In this article, we will explore the opportunities that come with one of the most unbearable mind stages of the human being. Facing the unknown can train us and lead to new perceptions, opportunities, capabilities, the practice of core values, and the recognition of inner principles.
Founder & CEO
June 9, 2023
Crisis are great opportunities to unveil our fears, especially those that usually remain hidden or unconscious. The stoic philosopher Epictetus reflected on how man reveals himself through the circumstances. We can learn a lot from observing our response to the challenges that the unknown brings.
Our brain wants us to feel secure, and we unconsciously could better choose an apparent failure or quitting than uncertainty if we cannot manage the stressful feelings that come with it.
What you resist, persists – Carl Jung
Let's start with the fact that life on this planet uses contrast as an experience at all levels. Over a lifetime, we will always find opposites. Everything is being tested.
It is not crises or uncertainty that generate suffering. They trigger our instinctive fear, but the resistance to what is going on feeds the pain.
If there is great resistance to a crisis, we will exhaust ourselves flailing or drown in our emotions of rejection, struggle, and denial. And in crises, there is no time or energy to waste.
We usually suffer by categorizing the experience as "bad." Thus, by simply resisting it. Remember that the brain wants to protect us from the unknown. And a crisis turns everything upside down. Our conservation system will invite us to act compulsively and reactively: to flee, fight, or be paralyzed.
There are other options, however:
Fear is the non-acceptance of uncertainty. If we accept that uncertainty, it becomes an adventure. – Rumi
Why is it so difficult for us to accept uncertainty? It attacks our sense of security in terms of "control".
Accepting the situation and uncertainty does not take away our control, it only weakens our ego and makes us let go of the need to manipulate what is happening. It allows us to see.
Fear puts us on alert, and that is its true function. However, if we stay in the fear zone, emotional overload can lead us to make unwise decisions, react emotionally, and lose track of reality.
Acceptance unties us from the situation, allows the system to loosen the reactive defense mechanisms, and puts a healthy distance between what is happening and our ability to manage it. It takes us from the victim role and returns the power of discernment and genuine self-confidence.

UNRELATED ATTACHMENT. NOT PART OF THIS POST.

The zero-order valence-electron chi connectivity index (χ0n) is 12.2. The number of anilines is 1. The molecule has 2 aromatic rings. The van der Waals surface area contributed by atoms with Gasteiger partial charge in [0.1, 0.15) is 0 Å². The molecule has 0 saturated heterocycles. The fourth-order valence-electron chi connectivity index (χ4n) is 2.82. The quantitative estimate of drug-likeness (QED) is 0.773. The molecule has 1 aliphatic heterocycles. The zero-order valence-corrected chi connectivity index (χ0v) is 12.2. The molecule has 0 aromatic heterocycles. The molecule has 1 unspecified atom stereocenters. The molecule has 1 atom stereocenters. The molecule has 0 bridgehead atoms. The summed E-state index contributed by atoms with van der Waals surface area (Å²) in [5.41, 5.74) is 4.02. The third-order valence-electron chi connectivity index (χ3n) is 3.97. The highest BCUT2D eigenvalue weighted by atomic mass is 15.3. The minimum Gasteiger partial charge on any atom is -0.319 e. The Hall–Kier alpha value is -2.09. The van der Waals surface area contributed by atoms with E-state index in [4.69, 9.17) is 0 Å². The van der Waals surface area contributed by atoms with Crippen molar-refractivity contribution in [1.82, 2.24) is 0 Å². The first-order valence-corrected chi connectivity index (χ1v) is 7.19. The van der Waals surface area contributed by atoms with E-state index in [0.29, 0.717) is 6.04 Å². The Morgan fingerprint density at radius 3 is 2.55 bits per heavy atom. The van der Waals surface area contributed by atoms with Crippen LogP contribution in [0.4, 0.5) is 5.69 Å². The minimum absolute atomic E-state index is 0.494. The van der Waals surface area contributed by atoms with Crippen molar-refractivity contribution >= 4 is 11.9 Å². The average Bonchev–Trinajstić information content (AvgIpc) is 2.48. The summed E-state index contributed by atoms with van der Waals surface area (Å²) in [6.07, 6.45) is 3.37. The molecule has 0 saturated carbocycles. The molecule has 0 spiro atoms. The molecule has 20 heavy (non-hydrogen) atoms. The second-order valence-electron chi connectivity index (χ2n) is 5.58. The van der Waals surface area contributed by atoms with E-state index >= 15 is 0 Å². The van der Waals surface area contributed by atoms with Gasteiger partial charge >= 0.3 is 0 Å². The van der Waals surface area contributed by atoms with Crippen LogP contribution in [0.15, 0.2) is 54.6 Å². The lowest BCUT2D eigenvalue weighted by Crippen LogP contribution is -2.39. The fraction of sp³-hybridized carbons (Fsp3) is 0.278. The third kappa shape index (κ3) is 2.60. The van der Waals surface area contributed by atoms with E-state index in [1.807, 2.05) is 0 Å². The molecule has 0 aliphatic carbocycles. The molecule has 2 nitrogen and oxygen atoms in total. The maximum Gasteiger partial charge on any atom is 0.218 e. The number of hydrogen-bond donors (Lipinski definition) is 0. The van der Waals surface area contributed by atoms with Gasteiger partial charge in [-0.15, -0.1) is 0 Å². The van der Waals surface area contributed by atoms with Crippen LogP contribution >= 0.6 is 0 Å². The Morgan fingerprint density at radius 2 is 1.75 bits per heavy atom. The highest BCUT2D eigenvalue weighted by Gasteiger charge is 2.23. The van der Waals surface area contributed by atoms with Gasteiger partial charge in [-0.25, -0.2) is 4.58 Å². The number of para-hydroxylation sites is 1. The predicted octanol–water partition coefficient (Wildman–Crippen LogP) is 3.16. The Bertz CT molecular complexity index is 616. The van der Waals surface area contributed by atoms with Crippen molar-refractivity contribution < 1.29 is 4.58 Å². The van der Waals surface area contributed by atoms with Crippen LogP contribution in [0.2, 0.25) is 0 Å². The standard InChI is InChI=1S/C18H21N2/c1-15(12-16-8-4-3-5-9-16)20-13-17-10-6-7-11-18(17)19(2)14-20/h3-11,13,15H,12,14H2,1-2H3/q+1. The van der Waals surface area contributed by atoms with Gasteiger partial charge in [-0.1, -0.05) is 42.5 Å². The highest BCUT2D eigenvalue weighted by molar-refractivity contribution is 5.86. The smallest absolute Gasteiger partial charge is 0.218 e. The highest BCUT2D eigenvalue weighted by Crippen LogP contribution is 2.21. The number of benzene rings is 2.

The captain takes the helm. We open the door to other functions of our system and a different state of being. The cerebral neocortex and our most awakened consciousness sit on their throne, and their operations begin to seek "solutions." Our energy, resources, and abilities resurface when the FOCUS (attention) changes when we accept that we don't know.
At that moment, we can start appreciating nuances in what's happening that we couldn't perceive from another mental state. As Albert Einstein said, "No problem can be solved from the same level of consciousness that created it."
This happens when we change the need to control what's happening outside to master concentrate on mastering our response. We focus on creating and contributing.
There is no coming to consciousness without pain – Carl Jung
It's not about being insensitive. Accepting the situation and uncertainty means accepting the pain and discomfort that come with it.
Instead of fighting against what's happening, we can learn from what we're feeling; pain is an experience: it gives us information. The path, strategy, or perception that we would like to avoid or transform.
Accepting the pain and its information makes us freer and more powerful.
We have two options: stay fixated on fighting against the undesired or direct our gaze towards what we desire and build it. We need to develop a new way of seeing the situation and realize that we now have new power that we hadn't recognized before.